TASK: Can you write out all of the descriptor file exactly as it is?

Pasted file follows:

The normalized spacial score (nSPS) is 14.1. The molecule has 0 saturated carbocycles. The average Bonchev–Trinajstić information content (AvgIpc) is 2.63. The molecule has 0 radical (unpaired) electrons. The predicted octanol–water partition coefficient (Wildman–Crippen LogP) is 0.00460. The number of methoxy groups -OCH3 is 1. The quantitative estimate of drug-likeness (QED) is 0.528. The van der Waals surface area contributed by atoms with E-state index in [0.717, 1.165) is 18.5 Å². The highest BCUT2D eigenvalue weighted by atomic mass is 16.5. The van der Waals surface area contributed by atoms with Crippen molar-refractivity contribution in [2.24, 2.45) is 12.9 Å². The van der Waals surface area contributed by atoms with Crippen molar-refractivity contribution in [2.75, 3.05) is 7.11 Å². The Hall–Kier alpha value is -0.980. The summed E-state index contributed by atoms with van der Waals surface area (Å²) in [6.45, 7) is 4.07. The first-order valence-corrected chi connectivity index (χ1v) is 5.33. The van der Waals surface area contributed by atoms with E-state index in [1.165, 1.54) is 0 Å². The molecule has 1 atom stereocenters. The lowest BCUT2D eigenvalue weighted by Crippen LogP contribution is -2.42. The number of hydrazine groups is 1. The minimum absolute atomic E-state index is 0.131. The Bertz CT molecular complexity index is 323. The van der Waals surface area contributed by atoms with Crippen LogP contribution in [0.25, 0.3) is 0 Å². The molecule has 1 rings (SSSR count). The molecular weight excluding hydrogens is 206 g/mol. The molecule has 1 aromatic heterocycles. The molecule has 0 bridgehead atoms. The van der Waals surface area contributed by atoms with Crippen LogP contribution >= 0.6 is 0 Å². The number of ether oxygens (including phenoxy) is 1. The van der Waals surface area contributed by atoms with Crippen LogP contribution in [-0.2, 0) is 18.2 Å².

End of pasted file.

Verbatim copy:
The normalized spacial score (nSPS) is 14.1. The molecule has 0 saturated carbocycles. The average Bonchev–Trinajstić information content (AvgIpc) is 2.63. The molecule has 0 radical (unpaired) electrons. The predicted octanol–water partition coefficient (Wildman–Crippen LogP) is 0.00460. The number of methoxy groups -OCH3 is 1. The quantitative estimate of drug-likeness (QED) is 0.528. The van der Waals surface area contributed by atoms with E-state index in [0.717, 1.165) is 18.5 Å². The highest BCUT2D eigenvalue weighted by atomic mass is 16.5. The van der Waals surface area contributed by atoms with Crippen molar-refractivity contribution in [2.24, 2.45) is 12.9 Å². The van der Waals surface area contributed by atoms with Crippen molar-refractivity contribution in [2.75, 3.05) is 7.11 Å². The Hall–Kier alpha value is -0.980. The summed E-state index contributed by atoms with van der Waals surface area (Å²) in [6.45, 7) is 4.07. The first-order valence-corrected chi connectivity index (χ1v) is 5.33. The van der Waals surface area contributed by atoms with E-state index in [1.165, 1.54) is 0 Å². The molecule has 1 atom stereocenters. The lowest BCUT2D eigenvalue weighted by Crippen LogP contribution is -2.42. The number of hydrazine groups is 1. The minimum absolute atomic E-state index is 0.131. The Bertz CT molecular complexity index is 323. The van der Waals surface area contributed by atoms with Crippen LogP contribution in [0.25, 0.3) is 0 Å². The molecule has 1 rings (SSSR count). The molecular weight excluding hydrogens is 206 g/mol. The molecule has 1 aromatic heterocycles. The molecule has 0 bridgehead atoms. The van der Waals surface area contributed by atoms with Crippen LogP contribution >= 0.6 is 0 Å². The number of ether oxygens (including phenoxy) is 1. The van der Waals surface area contributed by atoms with Crippen LogP contribution in [-0.2, 0) is 18.2 Å².